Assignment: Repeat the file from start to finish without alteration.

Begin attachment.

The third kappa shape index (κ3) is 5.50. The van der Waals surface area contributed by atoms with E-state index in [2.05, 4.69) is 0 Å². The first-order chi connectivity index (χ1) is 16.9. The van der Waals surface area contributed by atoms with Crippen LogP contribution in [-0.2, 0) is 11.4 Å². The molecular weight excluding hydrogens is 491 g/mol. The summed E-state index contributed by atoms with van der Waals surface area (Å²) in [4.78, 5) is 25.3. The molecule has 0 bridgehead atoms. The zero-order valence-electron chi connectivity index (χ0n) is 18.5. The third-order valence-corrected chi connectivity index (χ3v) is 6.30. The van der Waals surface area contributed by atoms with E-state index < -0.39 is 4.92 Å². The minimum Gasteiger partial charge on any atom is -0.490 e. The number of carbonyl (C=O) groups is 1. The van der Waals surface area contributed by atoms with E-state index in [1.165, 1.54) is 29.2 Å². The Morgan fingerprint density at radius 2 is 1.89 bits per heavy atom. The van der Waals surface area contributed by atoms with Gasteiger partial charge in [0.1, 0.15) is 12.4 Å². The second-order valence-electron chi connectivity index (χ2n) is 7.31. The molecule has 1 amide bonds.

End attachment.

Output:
The third kappa shape index (κ3) is 5.50. The van der Waals surface area contributed by atoms with E-state index in [2.05, 4.69) is 0 Å². The first-order chi connectivity index (χ1) is 16.9. The van der Waals surface area contributed by atoms with Crippen LogP contribution in [-0.2, 0) is 11.4 Å². The molecular weight excluding hydrogens is 491 g/mol. The summed E-state index contributed by atoms with van der Waals surface area (Å²) in [4.78, 5) is 25.3. The molecule has 0 bridgehead atoms. The zero-order valence-electron chi connectivity index (χ0n) is 18.5. The third-order valence-corrected chi connectivity index (χ3v) is 6.30. The van der Waals surface area contributed by atoms with E-state index < -0.39 is 4.92 Å². The minimum Gasteiger partial charge on any atom is -0.490 e. The number of carbonyl (C=O) groups is 1. The van der Waals surface area contributed by atoms with E-state index in [1.165, 1.54) is 29.2 Å². The Morgan fingerprint density at radius 2 is 1.89 bits per heavy atom. The van der Waals surface area contributed by atoms with Gasteiger partial charge in [0.1, 0.15) is 12.4 Å². The second-order valence-electron chi connectivity index (χ2n) is 7.31. The molecule has 1 amide bonds.